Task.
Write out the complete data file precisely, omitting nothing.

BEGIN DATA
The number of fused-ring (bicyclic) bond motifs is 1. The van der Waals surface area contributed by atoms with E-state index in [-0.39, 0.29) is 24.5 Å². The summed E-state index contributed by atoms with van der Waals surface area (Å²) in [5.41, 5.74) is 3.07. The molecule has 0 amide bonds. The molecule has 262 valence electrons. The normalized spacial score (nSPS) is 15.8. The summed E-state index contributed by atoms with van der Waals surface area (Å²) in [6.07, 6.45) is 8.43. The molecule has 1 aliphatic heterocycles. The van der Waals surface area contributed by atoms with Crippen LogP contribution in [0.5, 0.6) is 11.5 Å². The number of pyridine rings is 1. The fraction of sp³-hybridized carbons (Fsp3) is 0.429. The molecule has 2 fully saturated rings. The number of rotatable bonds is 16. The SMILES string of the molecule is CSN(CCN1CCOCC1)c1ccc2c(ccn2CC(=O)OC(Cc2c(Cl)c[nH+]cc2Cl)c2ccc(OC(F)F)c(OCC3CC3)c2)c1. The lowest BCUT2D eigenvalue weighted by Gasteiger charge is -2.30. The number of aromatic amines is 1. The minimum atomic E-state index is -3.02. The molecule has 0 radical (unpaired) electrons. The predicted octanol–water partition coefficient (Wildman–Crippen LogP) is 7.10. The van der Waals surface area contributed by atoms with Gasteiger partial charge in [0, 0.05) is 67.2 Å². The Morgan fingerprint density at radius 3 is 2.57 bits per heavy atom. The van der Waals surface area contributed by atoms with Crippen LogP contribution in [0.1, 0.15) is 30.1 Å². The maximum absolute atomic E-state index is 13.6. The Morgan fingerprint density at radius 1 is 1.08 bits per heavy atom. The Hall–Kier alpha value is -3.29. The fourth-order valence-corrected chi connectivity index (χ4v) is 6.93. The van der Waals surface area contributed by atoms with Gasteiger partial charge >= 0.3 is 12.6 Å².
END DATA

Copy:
The number of fused-ring (bicyclic) bond motifs is 1. The van der Waals surface area contributed by atoms with E-state index in [-0.39, 0.29) is 24.5 Å². The summed E-state index contributed by atoms with van der Waals surface area (Å²) in [5.41, 5.74) is 3.07. The molecule has 0 amide bonds. The molecule has 262 valence electrons. The normalized spacial score (nSPS) is 15.8. The summed E-state index contributed by atoms with van der Waals surface area (Å²) in [6.07, 6.45) is 8.43. The molecule has 1 aliphatic heterocycles. The van der Waals surface area contributed by atoms with Crippen LogP contribution in [0.5, 0.6) is 11.5 Å². The number of pyridine rings is 1. The fraction of sp³-hybridized carbons (Fsp3) is 0.429. The molecule has 2 fully saturated rings. The number of rotatable bonds is 16. The SMILES string of the molecule is CSN(CCN1CCOCC1)c1ccc2c(ccn2CC(=O)OC(Cc2c(Cl)c[nH+]cc2Cl)c2ccc(OC(F)F)c(OCC3CC3)c2)c1. The lowest BCUT2D eigenvalue weighted by Gasteiger charge is -2.30. The number of aromatic amines is 1. The minimum atomic E-state index is -3.02. The molecule has 0 radical (unpaired) electrons. The predicted octanol–water partition coefficient (Wildman–Crippen LogP) is 7.10. The van der Waals surface area contributed by atoms with Gasteiger partial charge in [0, 0.05) is 67.2 Å². The Morgan fingerprint density at radius 3 is 2.57 bits per heavy atom. The van der Waals surface area contributed by atoms with Crippen LogP contribution in [0.1, 0.15) is 30.1 Å². The maximum absolute atomic E-state index is 13.6. The Morgan fingerprint density at radius 1 is 1.08 bits per heavy atom. The Hall–Kier alpha value is -3.29. The fourth-order valence-corrected chi connectivity index (χ4v) is 6.93. The van der Waals surface area contributed by atoms with Gasteiger partial charge >= 0.3 is 12.6 Å².